In Dollah we should trust
Back-to-back losses for Malaysia against Syria and Vietnam mean that Dollah Salleh’s squad will go into the 2014 AFF Suzuki Cup surrounded by doom and gloom. Even prior to the two warm-up friendlies, the mood was one of hope rather than expectation that Malaysia could progress from a group involving Myanmar, Thailand and Singapore.
As always, the public backlash to defeat has been reactionary, overwhelmingly negative, and – as so often the case in Malaysia – one where few look for the positives from what were, in name and purpose, warm-up matches. However, it’s time to make constructively critical analysis of the job facing Dollah.
Few, if any, in Malaysia are predicting progress beyond the group stages, but 51-year old Dollah is capable of inspiring his team and turning Malaysians’ apathy into expectation by leading the Harimau Malaya to the last four. Since he was given the role in July, he has embarked on a radical change in the approach to the national team selection. Both his predecessors, Datuk K. Rajagopal and Datuk Ong Kim Swee, placed an emphasis on a youthful side developing for the next tournament, but in international football, the “next tournament” is rarely one that arrives.
Dollah seems to have his attentions focused on doing well in this Suzuki Cup because he has recalled several older, trusted players to the international stage. Do well in the Suzuki Cup, and then maybe some tinkering can take place afterward – that certainly seems to be the intention judging from his final 22-man squad.
A country for old men
Shukor Adan is the most obvious “old boy” returning to the squad, and it makes sense because he had an outstanding year with Felda United this season and is an on-pitch inspiration and an off-pitch leader. The less predictable returns are PDRM captain Muslim Ahmad and Felda winger Indra Putra Mahayuddin, while completely straight out of left field are the PDRM trio of Afif Amiruddin, Ezrie Shafizie and Azizon Kadir – the latter duo have since been dropped from the final squad.
Although it seems questionable at times – especially with Razman Roslan not being called up for his own reasons – it does give an insight on Dollah’s thinking. He saw weaknesses in the centre of defence, in on-field leadership, and in terms of bringing a calm head to try to control the tempo of the game. During his time with Pahang and PDRM, he employed similar solutions and primarily strengthened his defence with proven leaders – Damion Stewart’s move to Pahang, and Rafael Souza and Muslim Ahmad’s employment at PDRM provide evidence to support this theory.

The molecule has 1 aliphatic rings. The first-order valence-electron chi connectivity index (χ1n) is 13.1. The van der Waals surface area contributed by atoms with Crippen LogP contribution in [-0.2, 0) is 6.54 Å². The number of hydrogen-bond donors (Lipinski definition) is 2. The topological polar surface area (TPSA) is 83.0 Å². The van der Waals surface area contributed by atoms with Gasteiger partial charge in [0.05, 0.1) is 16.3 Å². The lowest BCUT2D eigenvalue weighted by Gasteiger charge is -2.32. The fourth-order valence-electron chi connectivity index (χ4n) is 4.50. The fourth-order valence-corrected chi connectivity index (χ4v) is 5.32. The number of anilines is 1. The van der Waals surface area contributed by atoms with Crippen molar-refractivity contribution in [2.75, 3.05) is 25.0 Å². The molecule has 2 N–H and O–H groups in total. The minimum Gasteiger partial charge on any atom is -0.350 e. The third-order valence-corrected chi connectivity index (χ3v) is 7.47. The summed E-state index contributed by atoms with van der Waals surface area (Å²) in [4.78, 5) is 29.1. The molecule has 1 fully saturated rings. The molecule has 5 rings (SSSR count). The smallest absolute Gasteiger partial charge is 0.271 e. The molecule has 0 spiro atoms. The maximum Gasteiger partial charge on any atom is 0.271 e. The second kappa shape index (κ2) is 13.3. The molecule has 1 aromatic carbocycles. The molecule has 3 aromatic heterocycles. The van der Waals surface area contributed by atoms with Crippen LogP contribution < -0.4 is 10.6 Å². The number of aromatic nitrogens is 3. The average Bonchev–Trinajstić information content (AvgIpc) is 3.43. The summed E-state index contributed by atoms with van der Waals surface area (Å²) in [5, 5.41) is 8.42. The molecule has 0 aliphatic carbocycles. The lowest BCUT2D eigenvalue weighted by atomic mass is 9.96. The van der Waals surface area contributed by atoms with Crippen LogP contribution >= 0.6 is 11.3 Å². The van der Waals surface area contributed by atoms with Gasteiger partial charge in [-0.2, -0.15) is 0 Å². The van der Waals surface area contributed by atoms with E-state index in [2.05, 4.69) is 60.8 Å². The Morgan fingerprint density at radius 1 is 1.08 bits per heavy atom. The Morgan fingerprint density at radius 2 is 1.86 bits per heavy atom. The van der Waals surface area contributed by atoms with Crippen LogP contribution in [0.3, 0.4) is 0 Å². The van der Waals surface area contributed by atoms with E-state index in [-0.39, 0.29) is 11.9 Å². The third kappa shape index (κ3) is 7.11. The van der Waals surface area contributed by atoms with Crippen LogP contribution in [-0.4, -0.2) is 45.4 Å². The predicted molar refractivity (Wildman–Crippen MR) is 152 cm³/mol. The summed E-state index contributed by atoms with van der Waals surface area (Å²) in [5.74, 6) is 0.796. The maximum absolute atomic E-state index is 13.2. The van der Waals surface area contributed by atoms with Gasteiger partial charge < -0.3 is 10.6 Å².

The best teams have good defences and goalkeepers, as they breed confidence in those further ahead to take the odd risk and be more attacking. We haven’t seen it yet in terms of results, but after a period of time in which both Rajagopal and Kim Swee set up teams in justifiably cautious manners, Dollah – whose natural bent is to attack – is trying to put together a system that will encourage his attacking players to have more confidence, something we definitely saw in the Vietnam defeat.
Like Frankie said…
One thing with Dollah is that he does things his own way, and always has been. But as he has proven on countless occasions, he’s a serial winner. At MPPJ, Selangor, Pahang and PDRM, he often took the unexpected route to success and made unexpected decisions.
At MPPJ, he created the first club team to win the Malaysia Cup. At Selangor, he won the treble from the Premier league, and then rebuilt the team and took them to more Malaysia and FA Cup finals. At Pahang, he made a Premier League team believe in themselves enough to win promotion and become Malaysia Cup winners. Even just a period of six month at PDRM saw him take a strong Malaysia Premier League by storm. And if you talk to his players, you will find that he manages to create a bond within the team.
Reaching the semi-final at the 2014 AFF Suzuki Cup is the minimum goal set by the FAM, but everyone should know better that Dollah wants to win the trophy. So, don’t be fooled by his affable exterior. He’s been in the game for a long time, imposing his way on a team and having the uncanny ability to generate a team spirit that enables a team to achieve more than the sum of its parts. If there's one man who can lead the nation to glory, it's him.
(Photos: asiana.my & Jason Kang)